California’s electricity price skyrocketed with the heatwave. Should power officials have called the alert?
Was the state electricity grid operator ‘crying wolf’ when it issued a flex alert?
As record-setting temperatures surged into the triple digits in parts of California this week, the manager of the state’s electrical grid put out an urgent plea: Turn down the AC and conserve power to avoid rotating outages.
The two-day flex alert by the California Independent System Operator drew headlines from dozens of media outlets across the state and country. It also sent electricity prices on the wholesale market soaring four to five times higher than normal — a cost that will be passed on to utility customers.
There was no statewide shortage of electricity — not even close, according to a Times analysis of federal and state energy data.
Even as the mercury climbed, consumers used 44,184 megawatts Tuesday — 3,656 fewer than the forecast. But the system can generate about 71,000 megawatts, which means there was 38% unused capacity. That’s well above the 15% reserve required by the state for emergencies.
Some energy experts said the flex alert was unnecessarily alarmist.
“The notion that the sky is falling is a little bewildering to us,” said Robert McCullough, of Oregon-based McCullough Research, who works as a consultant for power companies.
“There’s no question that flex alerts will attract people’s attention,” he said. But with actual usage at times falling as much as 10% below Cal-ISO’s forecast, he said someone failed to seriously analyze the data. “I would hate to report into the utility executive with that information. This would be a career-ending moment.”
Robert Freehling, an energy policy consultant who has done work for the Sacramento Municipal Utility District and the Imperial Irrigation District, also questioned the grid operator’s computer models and analyses.
“There’s been a very heavy overestimation of demand,” he said, noting that the statewide flex alert “certainly raised eyebrows.”
Even the utility companies said that the increased demand caused by rising temperatures had not created an energy shortage.
“We’re looking at normal operations,” Robert Laffoon-Villegas, a spokesman for Southern California Edison Co., said as he gave his company’s report during a media call Tuesday.
But the source of the outage wasn’t consumers draining the power supply nor a lack of power plants.
“This is not an energy supply issue at all,” Paulo said. “Transformer failure has been the No. 1 cause for heat-related failure for us.”
No one questions PG&E’s transformer troubles in the Bay Area, but critics said the problem was localized and didn’t require the statewide alert.
Cal-ISO says it’s complicated. Spokeswoman Anne Gonzales defended the grid operator’s decision to call the first flex alert of the year.
She said the western heat wave is being described as the worst in 11 years. Cal-ISO must consider not only the heat itself but also the potential for wildfires to disrupt the electrical grid at the same time some power plants might be offline, she said.
“We plan for the peaks and worst-case scenarios during a heat wave, knowing that one wildfire can make all the difference in transmission,” Gonzales said.
The flex alert, Gonzales said, is one way to help ensure adequate supply. It is simply asking consumers to help prevent strain on the system and avoid potential problems.
“We call flex alerts after consideration to all impacts, including cost, economy, health and safety, and overall reliability,” Gonzales said.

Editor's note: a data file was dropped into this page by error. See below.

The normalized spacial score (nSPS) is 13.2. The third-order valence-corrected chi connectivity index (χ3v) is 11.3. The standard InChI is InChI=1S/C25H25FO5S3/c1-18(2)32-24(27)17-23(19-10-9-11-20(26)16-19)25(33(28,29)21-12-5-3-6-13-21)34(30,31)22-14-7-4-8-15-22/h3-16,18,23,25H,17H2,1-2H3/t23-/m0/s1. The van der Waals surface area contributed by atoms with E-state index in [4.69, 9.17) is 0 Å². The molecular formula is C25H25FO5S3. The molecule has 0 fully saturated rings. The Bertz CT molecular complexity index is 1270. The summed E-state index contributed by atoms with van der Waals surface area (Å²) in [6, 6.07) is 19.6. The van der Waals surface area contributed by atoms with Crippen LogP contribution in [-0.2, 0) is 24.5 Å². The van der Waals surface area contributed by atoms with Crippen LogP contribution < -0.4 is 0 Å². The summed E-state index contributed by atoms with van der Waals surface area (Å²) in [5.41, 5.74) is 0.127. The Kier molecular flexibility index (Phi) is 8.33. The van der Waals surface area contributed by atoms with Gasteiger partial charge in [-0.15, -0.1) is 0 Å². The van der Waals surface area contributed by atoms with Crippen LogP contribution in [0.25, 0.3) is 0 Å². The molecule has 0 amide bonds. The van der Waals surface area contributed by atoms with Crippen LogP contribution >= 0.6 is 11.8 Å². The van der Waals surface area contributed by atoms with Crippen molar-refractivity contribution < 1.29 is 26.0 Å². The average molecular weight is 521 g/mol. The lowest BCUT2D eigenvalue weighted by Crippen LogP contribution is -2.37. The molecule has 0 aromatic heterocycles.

When a flex alert is issued, consumers are asked to voluntarily cut back electricity use during peak hours, typically between 2 p.m. and 9 p.m.
Although Edison reported typical operations, it did take some added precautions — such as canceling or reducing maintenance outages of its distribution equipment. And Edison crews were working to restore service to customers affected by wildfires, Villegas said.
Cal-ISO acknowledged during the media call Tuesday that this heat wave did not require the heightened measures developed last summer in response to concerns about energy shortages in Southern California.
The Los Angeles area is on guard as it moves through its second summer without the troubled Aliso Canyon natural gas storage plant, the largest holding facility for the fuel in the state.
The storage plant, operated by Southern California Gas Co., was taken offline after one of the company’s 115 wells leaked, forcing thousands of residents in nearby Porter Ranch from their homes. The utility sealed the leak and closed the well in February 2016, but it can’t replenish natural gas supplies in the storage facility until it is deemed safe.
Without Aliso Canyon, utilities, regulators and Cal-ISO worry that if a lengthy heat wave engulfs the region, there won’t be enough fuel to power lights and air conditioners or to keep gas pilot lights lit.
The utility industry warned of up to 14 days of blackouts last summer without Aliso Canyon — a prediction that never materialized.
To McCullough and others, Cal-ISO’s warnings this week amount to an expensive miscalculation.
On Tuesday, for example, electricity prices shot from the typical $50 per megawatt-hour to $200 to $300 per megawatt-hour as the wholesale market reacted to news of anticipated increased demand. Some of that difference will ultimately be passed on to consumers.
“This is akin to crying wolf,” McCullough said. “I don’t see any emergency.”
For more energy news, follow Ivan Penn on Twitter: @ivanlpenn
8:50 a.m.: This article was updated to provide additional details about Southern California Edison’s preventative measures.
This article was originally published at 4 p.m. on June 23
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